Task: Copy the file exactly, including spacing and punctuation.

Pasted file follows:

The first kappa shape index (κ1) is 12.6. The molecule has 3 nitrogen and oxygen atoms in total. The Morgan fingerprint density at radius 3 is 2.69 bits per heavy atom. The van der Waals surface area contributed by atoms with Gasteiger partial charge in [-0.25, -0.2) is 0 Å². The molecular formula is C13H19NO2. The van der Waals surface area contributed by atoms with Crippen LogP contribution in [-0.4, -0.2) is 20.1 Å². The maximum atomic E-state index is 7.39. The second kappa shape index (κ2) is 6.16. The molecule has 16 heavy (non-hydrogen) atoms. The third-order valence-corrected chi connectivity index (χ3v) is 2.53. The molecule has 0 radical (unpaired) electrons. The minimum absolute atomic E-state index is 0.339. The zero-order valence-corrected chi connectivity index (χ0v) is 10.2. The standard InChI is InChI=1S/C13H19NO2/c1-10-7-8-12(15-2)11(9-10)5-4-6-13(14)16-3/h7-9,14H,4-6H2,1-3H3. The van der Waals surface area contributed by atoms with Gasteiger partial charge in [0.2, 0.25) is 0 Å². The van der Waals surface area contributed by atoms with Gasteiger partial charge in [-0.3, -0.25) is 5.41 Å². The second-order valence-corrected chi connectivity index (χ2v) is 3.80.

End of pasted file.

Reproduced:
The first kappa shape index (κ1) is 12.6. The molecule has 3 nitrogen and oxygen atoms in total. The Morgan fingerprint density at radius 3 is 2.69 bits per heavy atom. The van der Waals surface area contributed by atoms with Gasteiger partial charge in [-0.25, -0.2) is 0 Å². The molecular formula is C13H19NO2. The van der Waals surface area contributed by atoms with Crippen LogP contribution in [-0.4, -0.2) is 20.1 Å². The maximum atomic E-state index is 7.39. The second kappa shape index (κ2) is 6.16. The molecule has 16 heavy (non-hydrogen) atoms. The third-order valence-corrected chi connectivity index (χ3v) is 2.53. The molecule has 0 radical (unpaired) electrons. The minimum absolute atomic E-state index is 0.339. The zero-order valence-corrected chi connectivity index (χ0v) is 10.2. The standard InChI is InChI=1S/C13H19NO2/c1-10-7-8-12(15-2)11(9-10)5-4-6-13(14)16-3/h7-9,14H,4-6H2,1-3H3. The van der Waals surface area contributed by atoms with Gasteiger partial charge in [0.2, 0.25) is 0 Å². The van der Waals surface area contributed by atoms with Gasteiger partial charge in [-0.3, -0.25) is 5.41 Å². The second-order valence-corrected chi connectivity index (χ2v) is 3.80.